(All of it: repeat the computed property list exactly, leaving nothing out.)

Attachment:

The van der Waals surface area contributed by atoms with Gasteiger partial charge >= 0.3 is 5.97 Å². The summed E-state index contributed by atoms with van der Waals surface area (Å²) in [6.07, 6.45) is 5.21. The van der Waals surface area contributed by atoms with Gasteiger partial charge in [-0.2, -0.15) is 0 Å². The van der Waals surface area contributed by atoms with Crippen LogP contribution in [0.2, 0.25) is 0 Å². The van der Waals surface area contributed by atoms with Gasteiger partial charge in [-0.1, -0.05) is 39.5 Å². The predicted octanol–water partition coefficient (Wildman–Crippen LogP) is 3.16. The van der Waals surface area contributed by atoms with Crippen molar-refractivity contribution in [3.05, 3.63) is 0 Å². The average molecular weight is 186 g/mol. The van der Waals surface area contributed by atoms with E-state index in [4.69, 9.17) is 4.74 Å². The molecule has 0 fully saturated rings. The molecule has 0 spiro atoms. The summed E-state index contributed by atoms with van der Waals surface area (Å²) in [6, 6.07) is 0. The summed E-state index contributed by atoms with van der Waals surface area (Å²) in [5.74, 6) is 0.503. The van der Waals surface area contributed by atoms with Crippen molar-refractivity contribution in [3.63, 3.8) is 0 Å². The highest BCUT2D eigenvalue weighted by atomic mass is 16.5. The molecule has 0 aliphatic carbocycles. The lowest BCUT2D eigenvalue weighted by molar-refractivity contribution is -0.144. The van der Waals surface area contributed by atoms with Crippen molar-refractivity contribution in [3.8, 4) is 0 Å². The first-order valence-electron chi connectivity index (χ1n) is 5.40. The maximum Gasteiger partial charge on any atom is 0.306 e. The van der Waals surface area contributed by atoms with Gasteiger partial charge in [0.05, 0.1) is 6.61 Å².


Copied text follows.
The van der Waals surface area contributed by atoms with Gasteiger partial charge >= 0.3 is 5.97 Å². The summed E-state index contributed by atoms with van der Waals surface area (Å²) in [6.07, 6.45) is 5.21. The van der Waals surface area contributed by atoms with Gasteiger partial charge in [-0.2, -0.15) is 0 Å². The van der Waals surface area contributed by atoms with Crippen LogP contribution in [0.2, 0.25) is 0 Å². The van der Waals surface area contributed by atoms with Gasteiger partial charge in [-0.1, -0.05) is 39.5 Å². The predicted octanol–water partition coefficient (Wildman–Crippen LogP) is 3.16. The van der Waals surface area contributed by atoms with Crippen molar-refractivity contribution in [3.05, 3.63) is 0 Å². The average molecular weight is 186 g/mol. The van der Waals surface area contributed by atoms with E-state index in [4.69, 9.17) is 4.74 Å². The molecule has 0 fully saturated rings. The molecule has 0 spiro atoms. The summed E-state index contributed by atoms with van der Waals surface area (Å²) in [6, 6.07) is 0. The summed E-state index contributed by atoms with van der Waals surface area (Å²) in [5.74, 6) is 0.503. The van der Waals surface area contributed by atoms with Crippen molar-refractivity contribution in [3.63, 3.8) is 0 Å². The highest BCUT2D eigenvalue weighted by atomic mass is 16.5. The molecule has 0 aliphatic carbocycles. The lowest BCUT2D eigenvalue weighted by molar-refractivity contribution is -0.144. The van der Waals surface area contributed by atoms with Crippen molar-refractivity contribution in [3.8, 4) is 0 Å². The first-order valence-electron chi connectivity index (χ1n) is 5.40. The maximum Gasteiger partial charge on any atom is 0.306 e. The van der Waals surface area contributed by atoms with Gasteiger partial charge in [0.05, 0.1) is 6.61 Å².